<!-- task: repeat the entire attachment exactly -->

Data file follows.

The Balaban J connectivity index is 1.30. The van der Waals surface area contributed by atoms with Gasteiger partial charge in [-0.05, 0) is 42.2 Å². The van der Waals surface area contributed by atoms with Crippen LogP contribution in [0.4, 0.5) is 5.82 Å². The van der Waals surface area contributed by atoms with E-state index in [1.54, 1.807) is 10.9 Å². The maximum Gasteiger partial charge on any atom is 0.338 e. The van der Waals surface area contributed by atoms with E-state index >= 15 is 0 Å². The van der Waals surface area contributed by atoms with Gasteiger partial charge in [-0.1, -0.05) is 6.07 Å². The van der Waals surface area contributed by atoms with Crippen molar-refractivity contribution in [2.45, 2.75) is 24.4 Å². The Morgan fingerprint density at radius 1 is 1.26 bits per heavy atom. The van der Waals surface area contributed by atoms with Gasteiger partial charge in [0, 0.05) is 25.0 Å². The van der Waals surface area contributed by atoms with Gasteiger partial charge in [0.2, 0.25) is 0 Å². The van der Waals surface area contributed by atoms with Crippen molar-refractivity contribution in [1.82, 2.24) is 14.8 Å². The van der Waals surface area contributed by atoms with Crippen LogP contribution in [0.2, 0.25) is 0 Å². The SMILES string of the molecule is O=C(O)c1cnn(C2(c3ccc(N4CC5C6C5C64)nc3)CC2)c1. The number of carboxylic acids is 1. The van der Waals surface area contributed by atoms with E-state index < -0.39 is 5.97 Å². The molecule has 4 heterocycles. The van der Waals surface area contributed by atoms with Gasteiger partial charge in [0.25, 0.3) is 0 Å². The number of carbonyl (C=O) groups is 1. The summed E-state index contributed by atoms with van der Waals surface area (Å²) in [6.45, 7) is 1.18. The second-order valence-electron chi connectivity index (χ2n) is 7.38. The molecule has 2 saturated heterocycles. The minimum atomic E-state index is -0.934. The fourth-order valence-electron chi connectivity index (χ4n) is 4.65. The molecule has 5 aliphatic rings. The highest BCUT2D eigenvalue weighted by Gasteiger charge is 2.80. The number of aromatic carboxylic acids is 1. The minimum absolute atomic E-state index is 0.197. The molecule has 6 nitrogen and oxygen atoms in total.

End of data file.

The Balaban J connectivity index is 1.30. The van der Waals surface area contributed by atoms with Gasteiger partial charge in [-0.05, 0) is 42.2 Å². The van der Waals surface area contributed by atoms with Crippen LogP contribution in [0.4, 0.5) is 5.82 Å². The van der Waals surface area contributed by atoms with E-state index in [1.54, 1.807) is 10.9 Å². The maximum Gasteiger partial charge on any atom is 0.338 e. The van der Waals surface area contributed by atoms with E-state index >= 15 is 0 Å². The van der Waals surface area contributed by atoms with Gasteiger partial charge in [-0.1, -0.05) is 6.07 Å². The van der Waals surface area contributed by atoms with Crippen molar-refractivity contribution in [2.45, 2.75) is 24.4 Å². The Morgan fingerprint density at radius 1 is 1.26 bits per heavy atom. The van der Waals surface area contributed by atoms with Gasteiger partial charge in [0, 0.05) is 25.0 Å². The van der Waals surface area contributed by atoms with Gasteiger partial charge in [0.2, 0.25) is 0 Å². The van der Waals surface area contributed by atoms with Crippen molar-refractivity contribution in [1.82, 2.24) is 14.8 Å². The van der Waals surface area contributed by atoms with Crippen LogP contribution in [0.2, 0.25) is 0 Å². The SMILES string of the molecule is O=C(O)c1cnn(C2(c3ccc(N4CC5C6C5C64)nc3)CC2)c1. The number of carboxylic acids is 1. The van der Waals surface area contributed by atoms with E-state index < -0.39 is 5.97 Å². The molecule has 4 heterocycles. The van der Waals surface area contributed by atoms with Gasteiger partial charge in [0.25, 0.3) is 0 Å². The number of carbonyl (C=O) groups is 1. The summed E-state index contributed by atoms with van der Waals surface area (Å²) in [6.45, 7) is 1.18. The second-order valence-electron chi connectivity index (χ2n) is 7.38. The molecule has 2 saturated heterocycles. The minimum atomic E-state index is -0.934. The fourth-order valence-electron chi connectivity index (χ4n) is 4.65. The molecule has 5 aliphatic rings. The highest BCUT2D eigenvalue weighted by Gasteiger charge is 2.80. The number of aromatic carboxylic acids is 1. The minimum absolute atomic E-state index is 0.197. The molecule has 6 nitrogen and oxygen atoms in total.